Malory bent lower to study the lower left corner. “You had it dated, authenticated?”

  “Of course. Seventeenth century. Though the style has a more contemporary feel, the painting was tested extensively. If you know Banderby’s you know it’s both meticulous and reputable.”

  “Yes. Yes, I know.”

  “And I had it tested independently. Just a little habit of mine,” Brad added. “The results coincided.”

  “I have a theory,” Flynn began, but Malory waved him off.

  “Can I ask you why you bought it? Banderby’s isn’t known for its bargains, and it’s an unknown artist.”

  “One reason is I was struck how much the middle figure resembled Dana.” It was true enough, Brad thought, if not the whole truth. “The overall painting, the power of it, caught me first, then that detail drew me in. And . . .” He hesitated, his gaze tracking across the painting. Then, feeling foolish, he shrugged. “You could say it spoke to me. I wanted it.”

  “Yes, I understand that.” She took her glasses off, folded them and, slipped them carefully back in their case, then slid the case into her purse. “Flynn must have told you about the painting at Warrior’s Peak.”

  “Sure, I told him. And when I saw this, I figured—”

  “Ssh.” Malory tapped him on the knee, then held up a hand for him to help her to her feet. “It has to be a series. There’s another painting that comes before or after or in between. But there have to be three. It’s consistently three. Three keys, thr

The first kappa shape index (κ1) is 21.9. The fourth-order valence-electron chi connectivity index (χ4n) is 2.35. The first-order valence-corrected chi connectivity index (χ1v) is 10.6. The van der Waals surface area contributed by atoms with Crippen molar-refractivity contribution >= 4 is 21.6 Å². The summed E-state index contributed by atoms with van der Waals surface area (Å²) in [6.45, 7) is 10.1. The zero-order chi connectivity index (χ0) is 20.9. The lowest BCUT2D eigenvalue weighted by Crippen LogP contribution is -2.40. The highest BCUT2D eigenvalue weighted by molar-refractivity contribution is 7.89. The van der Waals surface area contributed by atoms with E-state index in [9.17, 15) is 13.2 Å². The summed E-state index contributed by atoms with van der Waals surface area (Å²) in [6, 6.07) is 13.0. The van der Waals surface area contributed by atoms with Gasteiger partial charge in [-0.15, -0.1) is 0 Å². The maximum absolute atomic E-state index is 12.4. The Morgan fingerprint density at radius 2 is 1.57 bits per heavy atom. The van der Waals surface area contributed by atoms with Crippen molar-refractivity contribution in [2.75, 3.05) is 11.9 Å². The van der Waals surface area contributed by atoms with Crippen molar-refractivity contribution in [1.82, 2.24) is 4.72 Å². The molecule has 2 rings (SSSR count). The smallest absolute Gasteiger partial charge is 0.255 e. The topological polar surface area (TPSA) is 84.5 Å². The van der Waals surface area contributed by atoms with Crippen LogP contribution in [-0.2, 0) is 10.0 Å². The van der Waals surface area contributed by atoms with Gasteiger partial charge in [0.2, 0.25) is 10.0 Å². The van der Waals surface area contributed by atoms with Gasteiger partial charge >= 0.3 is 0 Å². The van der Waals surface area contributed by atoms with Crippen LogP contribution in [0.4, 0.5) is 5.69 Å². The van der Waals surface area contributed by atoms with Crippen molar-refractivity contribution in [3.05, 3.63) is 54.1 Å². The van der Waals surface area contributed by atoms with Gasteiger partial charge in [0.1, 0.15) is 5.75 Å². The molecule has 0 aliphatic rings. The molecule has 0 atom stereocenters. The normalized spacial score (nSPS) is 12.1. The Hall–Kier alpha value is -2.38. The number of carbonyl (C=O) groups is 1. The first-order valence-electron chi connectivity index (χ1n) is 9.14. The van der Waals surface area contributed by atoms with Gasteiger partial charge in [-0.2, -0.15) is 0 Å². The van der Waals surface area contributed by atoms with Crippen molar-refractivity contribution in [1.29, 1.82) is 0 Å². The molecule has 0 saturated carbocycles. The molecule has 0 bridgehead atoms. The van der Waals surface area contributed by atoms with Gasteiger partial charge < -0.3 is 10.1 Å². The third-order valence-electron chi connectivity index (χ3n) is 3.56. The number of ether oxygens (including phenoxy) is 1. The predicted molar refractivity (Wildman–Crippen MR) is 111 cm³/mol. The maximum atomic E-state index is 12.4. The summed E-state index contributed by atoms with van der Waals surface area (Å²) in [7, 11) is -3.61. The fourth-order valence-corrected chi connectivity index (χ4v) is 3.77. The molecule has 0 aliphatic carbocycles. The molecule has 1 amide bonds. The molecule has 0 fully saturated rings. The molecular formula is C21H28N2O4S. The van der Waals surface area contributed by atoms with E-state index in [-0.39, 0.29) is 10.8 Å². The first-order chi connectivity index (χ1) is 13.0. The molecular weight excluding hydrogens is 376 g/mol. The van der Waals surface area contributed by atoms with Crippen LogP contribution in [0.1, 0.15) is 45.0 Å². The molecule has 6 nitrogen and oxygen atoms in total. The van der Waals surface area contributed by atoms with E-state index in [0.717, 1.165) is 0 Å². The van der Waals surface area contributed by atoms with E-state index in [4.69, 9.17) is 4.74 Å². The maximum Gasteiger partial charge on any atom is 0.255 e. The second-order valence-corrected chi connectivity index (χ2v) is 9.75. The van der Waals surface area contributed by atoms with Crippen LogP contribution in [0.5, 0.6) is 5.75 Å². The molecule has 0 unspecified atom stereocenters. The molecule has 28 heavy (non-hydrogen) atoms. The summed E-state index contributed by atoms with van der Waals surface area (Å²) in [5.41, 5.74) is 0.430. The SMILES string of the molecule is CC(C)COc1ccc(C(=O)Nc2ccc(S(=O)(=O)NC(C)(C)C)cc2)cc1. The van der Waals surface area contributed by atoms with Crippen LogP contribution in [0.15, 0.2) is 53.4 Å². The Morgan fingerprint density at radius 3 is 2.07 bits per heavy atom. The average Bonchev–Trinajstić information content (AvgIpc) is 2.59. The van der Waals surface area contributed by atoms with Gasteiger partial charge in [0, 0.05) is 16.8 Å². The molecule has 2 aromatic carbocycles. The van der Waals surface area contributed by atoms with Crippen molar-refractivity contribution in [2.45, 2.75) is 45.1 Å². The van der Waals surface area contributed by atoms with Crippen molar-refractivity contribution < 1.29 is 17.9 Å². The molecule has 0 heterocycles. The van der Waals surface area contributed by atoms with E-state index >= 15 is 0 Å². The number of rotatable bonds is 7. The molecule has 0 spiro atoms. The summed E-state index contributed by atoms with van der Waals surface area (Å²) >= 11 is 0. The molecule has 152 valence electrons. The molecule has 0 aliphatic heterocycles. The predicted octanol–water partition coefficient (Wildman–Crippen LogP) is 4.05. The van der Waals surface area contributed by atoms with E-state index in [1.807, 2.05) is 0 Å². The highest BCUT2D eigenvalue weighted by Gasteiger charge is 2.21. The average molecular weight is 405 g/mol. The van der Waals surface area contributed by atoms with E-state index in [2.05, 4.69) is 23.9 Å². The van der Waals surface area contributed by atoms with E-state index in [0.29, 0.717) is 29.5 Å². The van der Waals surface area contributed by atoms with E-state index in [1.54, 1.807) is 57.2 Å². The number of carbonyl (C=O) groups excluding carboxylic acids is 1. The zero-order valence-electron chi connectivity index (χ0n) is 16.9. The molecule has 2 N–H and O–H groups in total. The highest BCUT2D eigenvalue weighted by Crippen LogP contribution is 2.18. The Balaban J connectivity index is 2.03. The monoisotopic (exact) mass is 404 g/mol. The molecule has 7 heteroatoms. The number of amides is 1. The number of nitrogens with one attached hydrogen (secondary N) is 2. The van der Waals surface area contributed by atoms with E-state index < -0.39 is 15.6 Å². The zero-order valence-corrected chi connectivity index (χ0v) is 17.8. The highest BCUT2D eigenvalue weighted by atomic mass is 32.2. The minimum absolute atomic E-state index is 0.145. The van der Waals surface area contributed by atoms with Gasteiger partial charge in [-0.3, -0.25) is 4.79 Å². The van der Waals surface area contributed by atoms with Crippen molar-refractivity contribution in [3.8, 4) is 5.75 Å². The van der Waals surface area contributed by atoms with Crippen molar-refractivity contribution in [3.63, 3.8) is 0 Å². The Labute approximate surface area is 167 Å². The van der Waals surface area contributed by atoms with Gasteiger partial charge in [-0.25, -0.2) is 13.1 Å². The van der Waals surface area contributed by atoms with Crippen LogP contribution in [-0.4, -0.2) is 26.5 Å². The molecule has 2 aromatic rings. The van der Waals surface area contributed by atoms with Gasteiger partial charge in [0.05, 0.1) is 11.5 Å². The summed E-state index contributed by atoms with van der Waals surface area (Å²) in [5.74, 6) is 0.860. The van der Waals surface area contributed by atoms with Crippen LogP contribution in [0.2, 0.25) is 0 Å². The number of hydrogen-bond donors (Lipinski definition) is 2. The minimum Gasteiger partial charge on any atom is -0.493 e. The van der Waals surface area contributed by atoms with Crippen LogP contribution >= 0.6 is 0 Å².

ee daughters. The three of us.”

  “Well, there are five of us now,” Brad put in. “But, yeah, I follow you.”

  “You followed me when I said the same damn thing a half hour ago,” Flynn complained. “My theory.”

  “Sorry.” This time Malory patted him on the arm. “It’s all tumbling around in my head. I can almost make out the pieces, but I can’t quite see the shape, or where they go. What they mean. Do you mind if we sit down?”

  “Sure. Sorry.” Immediately, Brad took her arm, led her to a sofa. “Can I get you something to drink?”

  “Got any brandy? I know it’s early, but I could really use just a little brandy.”

  “I’ll find some.”

  Flynn sat beside her as Brad left the room. “What is it, Mal? You look a little pale all of a sudden.”

  “It hurts me.” She looked toward the painting again, then closed her eyes as tears gathered in them. “Even as it dazzles my mind and my spirit, it hurts to look at it. I saw this happen, Flynn. I felt this happen to them.”

  “I’ll put it away.”

  “No, no.” She caught his hand, and the contact comforted her. “Art’s supposed to touch you in some way. That’s its power. What will the third be? And when?”


  She shook her head. “How flexible is your mind, I wonder? I’m just starting to find out how flexible mine is. You’ve told Brad all of it?”

  “Yeah.” Something here, he realized as he watched her. Something she wasn’t quite sure she could say. “You can trust him, Malory. You can trust me.”

  “The question will be if either of you will trust me after I tell you both what I found out this morning and what I think it means. Your old friend might politely nudge me out the door and bolt it behind me.”

  “I never lock beautiful women out of the house.” Brad walked back in with a snifter of brandy. He handed it to her, then sat on the coffee table, facing her. “Go ahead, knock it back.”